Cardano formula

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A formula for finding the roots of the general cubic equation over the field of complex numbers $$x^3 + px + q = 0.\label{1}$$ Any cubic equation can be reduced to the above form. The Cardano formula for the roots of (1) has the form:

$\def\radix#1#2{{}^{{}^{\scriptstyle{#1}}}\kern-6pt\sqrt{#2}}$ $$x= \radix{3}{-\frac{q}{2}+\sqrt{\frac{q^2}{4}+\frac{p^3}{27}}} + \radix{3}{-\frac{q}{2}-\sqrt{\frac{q^2}{4}+\frac{p^3}{27}}}.$$

In this formula one must choose, for each of the three values of the cube root $$\alpha = \radix{3}{-\frac{q}{2}+\sqrt{\frac{q^2}{4}+\frac{p^3}{27}}},$$ that value of the cube root $$\beta = \radix{3}{-\frac{q}{2}-\sqrt{\frac{q^2}{4}+\frac{p^3}{27}}}$$ for which the relation $\alpha\beta = -p/3$ holds (such a value of $\beta$ always exists). In the Cardano formula, $p$ and $q$ are arbitrary complex numbers. In the case of real coefficients $p$ and $q$, the property of the roots being real or imaginary depends on the sign of the discriminant of the equation,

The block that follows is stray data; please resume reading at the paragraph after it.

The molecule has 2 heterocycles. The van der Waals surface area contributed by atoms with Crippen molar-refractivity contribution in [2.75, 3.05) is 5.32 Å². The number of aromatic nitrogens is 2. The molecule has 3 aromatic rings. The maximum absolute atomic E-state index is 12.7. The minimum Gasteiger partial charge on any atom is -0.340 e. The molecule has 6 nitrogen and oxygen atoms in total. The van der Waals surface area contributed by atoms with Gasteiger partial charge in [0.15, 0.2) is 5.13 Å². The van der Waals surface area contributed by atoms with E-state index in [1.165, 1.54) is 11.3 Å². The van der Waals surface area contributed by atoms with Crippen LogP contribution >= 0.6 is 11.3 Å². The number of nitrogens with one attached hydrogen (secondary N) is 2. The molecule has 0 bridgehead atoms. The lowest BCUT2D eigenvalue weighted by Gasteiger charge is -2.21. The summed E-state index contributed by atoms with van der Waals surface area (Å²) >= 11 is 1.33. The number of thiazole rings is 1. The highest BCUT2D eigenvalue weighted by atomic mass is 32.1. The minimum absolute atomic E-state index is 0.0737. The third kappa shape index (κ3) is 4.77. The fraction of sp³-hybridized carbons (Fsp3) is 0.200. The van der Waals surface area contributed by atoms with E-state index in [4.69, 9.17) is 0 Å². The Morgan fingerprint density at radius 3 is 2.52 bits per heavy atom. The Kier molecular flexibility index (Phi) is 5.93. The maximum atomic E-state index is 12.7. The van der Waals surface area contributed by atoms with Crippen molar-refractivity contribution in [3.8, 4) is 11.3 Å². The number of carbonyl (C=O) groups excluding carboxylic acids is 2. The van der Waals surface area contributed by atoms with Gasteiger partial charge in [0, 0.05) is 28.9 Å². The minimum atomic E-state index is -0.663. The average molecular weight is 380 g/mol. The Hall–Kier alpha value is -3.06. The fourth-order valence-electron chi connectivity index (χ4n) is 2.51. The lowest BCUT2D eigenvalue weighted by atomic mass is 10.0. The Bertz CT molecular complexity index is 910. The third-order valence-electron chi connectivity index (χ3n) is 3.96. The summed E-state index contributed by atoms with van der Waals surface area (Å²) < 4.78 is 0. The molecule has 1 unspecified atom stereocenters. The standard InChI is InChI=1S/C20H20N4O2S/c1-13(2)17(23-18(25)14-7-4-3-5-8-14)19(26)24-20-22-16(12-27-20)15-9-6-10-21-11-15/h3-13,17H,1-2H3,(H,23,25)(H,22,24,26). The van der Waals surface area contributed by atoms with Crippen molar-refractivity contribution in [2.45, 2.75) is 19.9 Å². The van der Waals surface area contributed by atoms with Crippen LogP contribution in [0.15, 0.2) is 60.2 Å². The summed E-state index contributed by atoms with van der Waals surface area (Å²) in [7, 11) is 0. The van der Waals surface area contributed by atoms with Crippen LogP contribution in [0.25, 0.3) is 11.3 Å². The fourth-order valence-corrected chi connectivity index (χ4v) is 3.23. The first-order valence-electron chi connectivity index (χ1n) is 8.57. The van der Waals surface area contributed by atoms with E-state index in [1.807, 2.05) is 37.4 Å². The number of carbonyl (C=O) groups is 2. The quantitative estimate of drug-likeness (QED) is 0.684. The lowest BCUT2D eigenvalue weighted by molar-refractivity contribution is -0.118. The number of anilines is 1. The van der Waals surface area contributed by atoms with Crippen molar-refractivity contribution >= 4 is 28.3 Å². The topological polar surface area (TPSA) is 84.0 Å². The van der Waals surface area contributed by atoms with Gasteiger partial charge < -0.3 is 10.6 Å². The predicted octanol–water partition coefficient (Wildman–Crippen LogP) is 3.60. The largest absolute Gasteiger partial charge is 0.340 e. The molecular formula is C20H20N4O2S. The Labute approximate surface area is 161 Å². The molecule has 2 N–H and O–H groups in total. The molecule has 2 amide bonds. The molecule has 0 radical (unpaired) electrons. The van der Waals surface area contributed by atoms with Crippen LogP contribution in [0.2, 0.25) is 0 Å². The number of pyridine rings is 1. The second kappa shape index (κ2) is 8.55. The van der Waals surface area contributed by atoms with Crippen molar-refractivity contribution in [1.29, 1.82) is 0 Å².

$$D= -27q^2 -4 p^3 = -108\Big(\frac{q^2}{4} + \frac{p^3}{27}\Big).$$ When $D>0$ all three roots are real and distinct. However, according to Cardano's formula, the roots are expressed in terms of cube roots of imaginary quantities. Although in this case both the coefficients and the roots are real, the roots cannot be expressed in terms of the coefficients by means of radicals of real numbers; for this reason, the above case is called irreducible. When $D=0$, all roots are real; when $p$ and $q$ are both non-zero, there is one double and one single root; and when $p$ and $q$ are both zero, there is one triple root. When $D<0$, all three roots are distinct, one of them being a real number and the other two — conjugate complex numbers.

The Cardano formula is named after G. Cardano, who was the first to publish it in 1545.


[1] A.G. Kurosh, "Higher algebra" , MIR (1972) (Translated from Russian)



[a1] B.L. van der Waerden, "Algebra" , 1–2 , Springer (1967–1971) (Translated from German)
How to Cite This Entry:
Cardano formula. Encyclopedia of Mathematics. URL:
This article was adapted from an original article by I.V. Proskuryakov (originator), which appeared in Encyclopedia of Mathematics - ISBN 1402006098. See original article